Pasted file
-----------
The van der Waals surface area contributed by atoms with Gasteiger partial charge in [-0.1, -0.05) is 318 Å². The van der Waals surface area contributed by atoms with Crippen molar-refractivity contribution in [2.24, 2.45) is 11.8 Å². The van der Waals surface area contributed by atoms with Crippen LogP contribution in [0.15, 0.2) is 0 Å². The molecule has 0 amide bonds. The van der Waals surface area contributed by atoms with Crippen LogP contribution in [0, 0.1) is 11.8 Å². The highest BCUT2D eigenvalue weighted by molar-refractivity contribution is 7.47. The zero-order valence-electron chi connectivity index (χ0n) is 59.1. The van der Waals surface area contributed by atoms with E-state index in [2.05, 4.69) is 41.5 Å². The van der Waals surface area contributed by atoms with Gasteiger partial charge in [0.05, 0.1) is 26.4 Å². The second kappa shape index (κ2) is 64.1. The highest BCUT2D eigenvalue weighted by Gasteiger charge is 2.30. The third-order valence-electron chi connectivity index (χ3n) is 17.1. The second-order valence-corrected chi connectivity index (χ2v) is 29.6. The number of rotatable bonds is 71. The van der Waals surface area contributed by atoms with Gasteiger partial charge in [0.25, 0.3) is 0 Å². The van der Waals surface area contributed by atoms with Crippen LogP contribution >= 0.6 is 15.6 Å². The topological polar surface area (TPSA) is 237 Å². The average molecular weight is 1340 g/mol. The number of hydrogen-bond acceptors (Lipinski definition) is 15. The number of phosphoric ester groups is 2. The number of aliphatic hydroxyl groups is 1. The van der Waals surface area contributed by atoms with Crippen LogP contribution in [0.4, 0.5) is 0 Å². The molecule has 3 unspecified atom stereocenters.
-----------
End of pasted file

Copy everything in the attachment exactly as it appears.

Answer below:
The van der Waals surface area contributed by atoms with Gasteiger partial charge in [-0.1, -0.05) is 318 Å². The van der Waals surface area contributed by atoms with Crippen molar-refractivity contribution in [2.24, 2.45) is 11.8 Å². The van der Waals surface area contributed by atoms with Crippen LogP contribution in [0.15, 0.2) is 0 Å². The molecule has 0 amide bonds. The van der Waals surface area contributed by atoms with Crippen LogP contribution in [0, 0.1) is 11.8 Å². The highest BCUT2D eigenvalue weighted by molar-refractivity contribution is 7.47. The zero-order valence-electron chi connectivity index (χ0n) is 59.1. The van der Waals surface area contributed by atoms with E-state index in [2.05, 4.69) is 41.5 Å². The van der Waals surface area contributed by atoms with Gasteiger partial charge in [0.05, 0.1) is 26.4 Å². The second kappa shape index (κ2) is 64.1. The highest BCUT2D eigenvalue weighted by Gasteiger charge is 2.30. The third-order valence-electron chi connectivity index (χ3n) is 17.1. The second-order valence-corrected chi connectivity index (χ2v) is 29.6. The number of rotatable bonds is 71. The van der Waals surface area contributed by atoms with Gasteiger partial charge in [0.25, 0.3) is 0 Å². The van der Waals surface area contributed by atoms with Crippen LogP contribution >= 0.6 is 15.6 Å². The topological polar surface area (TPSA) is 237 Å². The average molecular weight is 1340 g/mol. The number of hydrogen-bond acceptors (Lipinski definition) is 15. The number of phosphoric ester groups is 2. The number of aliphatic hydroxyl groups is 1. The van der Waals surface area contributed by atoms with Crippen LogP contribution in [0.4, 0.5) is 0 Å². The molecule has 3 unspecified atom stereocenters.